According to Maltese, it took more than 40 hours a week to meet the needs of one position, so juggling both positions was not optimal.
Maltese said he did not prefer teaching or administration. They were equally rewarding both personally and intellectually.
Every year Maltese listed goals he wanted to accomplish at the college. He said he accomplished most of them.
As a professor, he implemented the AMATYC Student Mathematics League Competition and mentored the only community college students to present at the Michigan Undergraduate Mathematics Conference.
When he was a dean, he improved the student science laboratory experience by hiring a dedicated science laboratory coordinator, improved the ability for students to be successful in developmental mathematics by studying and understanding why they were not, and created a math den where students can get drop in help with mathematics and meet to study and discuss mathematics.
Shepherd said Maltese did what was best for students although some of his decisions were not popular.
“He always did what he believed was in the best interest of students, his division, and the college,” Spalding said.
One of his most controversial accomplishments was the math redesign program.
Student Austin Eby started a math petition last semester and asked the board of trustees to add traditional math classes to the program.
Maltese’s retirement may have been a surprise to some. When students and faculty came back for classes this fall, Maltese was retired.
Nocella said there was a lot of ugliness involved with Maltese’s retirement in the wake of the math petition, but he did not know the details.
Both Maltese and Molly McCutchan, director of Human Resources, declined to address the matter.
Maltese said the goal he did not accomplish was achieving the NAEYC Accreditation for the Early Childhood Education Program.
“That is currently in progress and my only true regret about leaving the college so suddenly was not being there to help see that project through,” Maltese said.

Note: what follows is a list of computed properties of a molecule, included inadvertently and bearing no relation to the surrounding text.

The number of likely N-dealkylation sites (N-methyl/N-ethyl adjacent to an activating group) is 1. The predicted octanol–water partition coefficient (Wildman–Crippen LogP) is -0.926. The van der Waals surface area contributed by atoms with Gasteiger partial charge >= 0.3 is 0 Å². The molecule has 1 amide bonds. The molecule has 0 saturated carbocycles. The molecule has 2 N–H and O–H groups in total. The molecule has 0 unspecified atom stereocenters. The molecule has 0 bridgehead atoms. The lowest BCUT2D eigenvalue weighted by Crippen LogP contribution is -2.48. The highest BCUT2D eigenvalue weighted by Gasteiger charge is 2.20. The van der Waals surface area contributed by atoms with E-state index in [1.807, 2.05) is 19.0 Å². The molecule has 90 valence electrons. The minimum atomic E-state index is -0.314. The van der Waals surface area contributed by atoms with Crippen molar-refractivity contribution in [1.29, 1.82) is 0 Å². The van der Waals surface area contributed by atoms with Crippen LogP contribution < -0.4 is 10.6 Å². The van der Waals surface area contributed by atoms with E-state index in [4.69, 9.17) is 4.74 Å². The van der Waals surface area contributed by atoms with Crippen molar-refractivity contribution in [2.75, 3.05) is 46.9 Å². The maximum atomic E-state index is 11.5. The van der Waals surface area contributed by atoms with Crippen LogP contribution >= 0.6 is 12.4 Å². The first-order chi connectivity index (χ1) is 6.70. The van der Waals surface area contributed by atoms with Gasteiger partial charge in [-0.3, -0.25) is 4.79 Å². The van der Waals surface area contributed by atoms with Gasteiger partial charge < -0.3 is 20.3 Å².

One full-time professor is still working on the accreditation process for the program.
“I am sure that she will be successful, and I admire her for her dedication to her students and program,” Maltese said.
Some of Maltese’s fondest memories at the college were advising the MASS club, serving as Commencement Grand Marshal in 2014, and running a series of chalk talks on campus.
Chalk talks were mini-lectures by faculty on topics that they had expertise in but were not necessarily included in any of the courses.
“It gave the audience exposure to topics they may never have had experienced,” Maltese said. “The entire series was outstanding and well attended.”
Maltese submitted his letter of resignation from the college effective May 23, 2016 and he retired from the Michigan Public School Employee Retirement System (MPSERS) on June 1, 2016.
“Vinnie was generous with his time, his gifts, his leadership, and his presence,” Spalding said. “Vinnie is missed by me and our entire division.”
Although Maltese is a retired MCCC faculty member, he does not plan to stop working.
He is scheduled to teach part-time as a Mathematics professor at Jackson College.
He has earned the equivalent of 201 undergraduate and 117 graduate semester hours. In addition to the credits, Maltese has completed 24 technical and professional training courses.
He is completing his last course to receive an MBA at Baker College. He is also enrolled in a PhD program in Higher Education Leadership at Western Michigan University.
Maltese considers education a life-long hobby, and he continues to welcome new job opportunities.
“If an interesting opportunity arises, I will go for it,” Maltese said.